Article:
Monday, December 2, 2013

Art League School "Felting - Expanding the Possibilities" ArtFete Fashion Show 2013

On November 22, 2013, the Art League School held its holiday open house. Among the various activities to take part in, there was a fashion show, featuring the school's fiber and jewelry departments. The "Felting - Expanding the Possibilities" class, led by Renate Maile-Moskowitz had much to offer.

The year's theme was birds. How interesting to see the different interpretations - from Black Swan to Bird of Paradise to Blue Jay! The class had been led with a new focus on wearable items, featuring ruffles, lace and godets in both traditional and nuno-felted items. A hat making workshop also served as inspiration for some of the outfits. Like what you see? Come join Renate's class of enthusiastic felters! It's fun!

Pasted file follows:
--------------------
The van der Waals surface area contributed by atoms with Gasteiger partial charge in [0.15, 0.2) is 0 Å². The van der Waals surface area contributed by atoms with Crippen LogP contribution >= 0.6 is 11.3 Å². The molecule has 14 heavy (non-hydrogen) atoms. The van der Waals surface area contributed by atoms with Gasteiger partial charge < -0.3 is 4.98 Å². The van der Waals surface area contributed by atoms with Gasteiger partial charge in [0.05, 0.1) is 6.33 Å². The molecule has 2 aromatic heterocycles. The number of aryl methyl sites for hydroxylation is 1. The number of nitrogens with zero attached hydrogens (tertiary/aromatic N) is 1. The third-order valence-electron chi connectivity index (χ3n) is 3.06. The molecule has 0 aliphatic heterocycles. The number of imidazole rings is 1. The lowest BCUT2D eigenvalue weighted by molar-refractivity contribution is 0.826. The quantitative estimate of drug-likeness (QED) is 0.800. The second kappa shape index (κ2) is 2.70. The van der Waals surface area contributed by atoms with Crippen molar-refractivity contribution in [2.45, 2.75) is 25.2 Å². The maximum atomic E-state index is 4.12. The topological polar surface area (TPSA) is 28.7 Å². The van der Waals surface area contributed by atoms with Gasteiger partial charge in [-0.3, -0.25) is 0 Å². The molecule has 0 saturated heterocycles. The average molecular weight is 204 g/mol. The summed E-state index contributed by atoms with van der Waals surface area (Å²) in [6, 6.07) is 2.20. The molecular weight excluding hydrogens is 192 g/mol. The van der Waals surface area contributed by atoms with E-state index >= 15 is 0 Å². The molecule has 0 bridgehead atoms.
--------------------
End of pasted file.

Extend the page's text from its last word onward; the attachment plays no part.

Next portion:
video
Marion Bruno models her Black Swan inspired coat and hat.

Marion again. 

Laura Linton and Dominique Cooper - Fantasy Birds - Summer Projects from Felter's Fling & Beyond!

Dominique - Bird of Paradise

Renate Maile-Moskowitz via Felter's Fling - Fantasy Bird | Susan Hicks - Blue Jay

Our Models (Herda Lang - Left) Wearing Work by Elaine Evans

Blue Jay Hat by Susan Hicks

More Blue Jay from Susan Hicks - See for sale at http://melasdesign.etsy.com

A view of the Blue Jay Wing wool being laid out before wet felting - See how much it shrinks!

For those of you who are new to wet felting: What is wet felting? Basically, you start with wool roving, and through a process of layering bits of roving and then rolling or scrubbing with hot water and soap, you come out with fabric, or even complete vessels (or really, anywhere your imagination will take you) with no seams or sewing. Typically, the amount of surface area laid out is about 40% (or more) greater than the surface area of the finished product. Felt can be thick or thin, and hard or soft. It can be solo, or felted into fabric (which is then referred to as nuno-felt). Other fibers can be mixed in with the wool (silk, for example). There are many, many different types of wool, which each produce a felt unique to their kind.